The Upshot: One of the purest purveyors of twisted Americana on the planet, SCOTS also dips into folk-rock, psychedelia and ‘60s pop and expands the palette accordingly.
BY FRED MILLS
It’s unlikely that the majority of Southern Culture On the Skids fans remember the Pinecones—or, for that matter, are even aware that, for a stretch during the late ‘80s, SCOTS had an alter-ego bearing that name Yours truly remembers, though, and fondly so. (I have the live bootleg tapes to prove it.) Essentially, the band would perform an opening set as the Pinecones, playing acoustic-based twangy/strummy countryish stuff (sometimes with a lap steel featured prominently) along with bits of melodic folk-rock. After a break, they’d come back out in full electric gonzoid SCOTS swampabilly ‘n’ choogle, and the contrast between the two sets was not only intriguing, it helped display the depth and breadth of their influences and inspirations.
The Electric Pinecones is not a revival of the Pinecones, however, but a record more generally inspired by some of the material that the alter-ego worked up back in the day. The addition of the word “electric” is the tipoff. In the words of bandleader Rick Miller, “Those old setlists became the starting point for this record.”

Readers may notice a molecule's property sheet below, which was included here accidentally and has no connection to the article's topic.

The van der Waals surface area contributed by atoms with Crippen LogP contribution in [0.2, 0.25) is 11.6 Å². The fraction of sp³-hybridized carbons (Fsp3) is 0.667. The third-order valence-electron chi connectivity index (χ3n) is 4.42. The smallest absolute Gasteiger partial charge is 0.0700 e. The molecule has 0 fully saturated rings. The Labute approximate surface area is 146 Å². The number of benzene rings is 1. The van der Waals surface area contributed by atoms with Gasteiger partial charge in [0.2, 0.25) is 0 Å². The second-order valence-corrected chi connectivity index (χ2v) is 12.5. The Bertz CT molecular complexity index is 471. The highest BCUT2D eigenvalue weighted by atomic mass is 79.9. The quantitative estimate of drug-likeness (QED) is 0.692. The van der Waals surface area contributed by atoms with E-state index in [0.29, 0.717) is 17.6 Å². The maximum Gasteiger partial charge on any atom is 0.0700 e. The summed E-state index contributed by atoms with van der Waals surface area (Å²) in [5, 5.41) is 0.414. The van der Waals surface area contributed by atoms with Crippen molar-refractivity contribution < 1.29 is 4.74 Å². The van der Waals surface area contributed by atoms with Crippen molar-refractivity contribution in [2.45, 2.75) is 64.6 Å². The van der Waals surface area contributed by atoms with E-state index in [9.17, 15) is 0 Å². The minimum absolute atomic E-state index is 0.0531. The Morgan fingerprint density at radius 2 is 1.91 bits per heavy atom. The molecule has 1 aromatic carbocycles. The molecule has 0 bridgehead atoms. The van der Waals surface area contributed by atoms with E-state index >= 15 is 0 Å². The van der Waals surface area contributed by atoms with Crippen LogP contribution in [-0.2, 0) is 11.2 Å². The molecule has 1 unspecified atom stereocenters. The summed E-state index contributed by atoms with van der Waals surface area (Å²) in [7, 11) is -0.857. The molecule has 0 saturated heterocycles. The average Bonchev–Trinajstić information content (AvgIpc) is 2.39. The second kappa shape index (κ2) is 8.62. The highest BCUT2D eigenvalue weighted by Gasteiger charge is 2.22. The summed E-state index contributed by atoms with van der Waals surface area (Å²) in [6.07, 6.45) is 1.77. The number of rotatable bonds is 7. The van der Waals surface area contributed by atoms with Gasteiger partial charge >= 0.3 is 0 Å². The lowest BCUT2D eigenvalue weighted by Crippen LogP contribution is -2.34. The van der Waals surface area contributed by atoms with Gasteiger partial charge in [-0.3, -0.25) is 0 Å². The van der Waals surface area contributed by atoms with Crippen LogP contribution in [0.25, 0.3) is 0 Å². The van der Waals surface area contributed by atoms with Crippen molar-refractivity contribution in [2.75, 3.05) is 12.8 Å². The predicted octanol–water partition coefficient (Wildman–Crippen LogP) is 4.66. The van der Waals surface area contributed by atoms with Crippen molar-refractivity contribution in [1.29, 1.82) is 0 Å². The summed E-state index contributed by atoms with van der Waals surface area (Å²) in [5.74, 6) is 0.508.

And what a terrific record. From first single “Grey Skies,” with its jangly modal riff and ‘60s West Coast vibe, and its twangier, equally Nuggets-worthy compatriot “Dirt Road”; to the moody, tremolo-infused “Waiting on You” and a bluesy, psychedelic ballad given the perfectly-themed title of “Slowly Losing My Mind”: The Electric Pinecones does indeed find Miller, bassist Mary Huff and drummer Dave Hartman dipping into territory they don’t routinely explore on album. Although it’s certainly worth noting that, in 2016, the group’s palette of genres is far broader than it was in 1989. In fact, a good chunk of the material here won’t feel even remotely alien to SCOTS fans—just check out the hillbilly rockin’ of “I Ain’t Gonna Hang Around,” the girl-group pop of “Midnight Caller” (a delightful showcase for Huff at the mic, incidentally), or the blue-collar dustup of “Downward Mobility.”
As usual, the SCOTS folks never forget their roots. It’s just that over time, those roots have spread out in so many directions that they’ve become one of the purest purveyors of Americana on the planet, and not simply keepers of the Southern flame.
Consumer Note: Coming in November will be a limited edition colored vinyl edition of the album, and preorders snag you an immediate digital download of it. You know you want it.
DOWNLOAD: “Midnight Caller,” “Dirt Road,” “Waiting On You”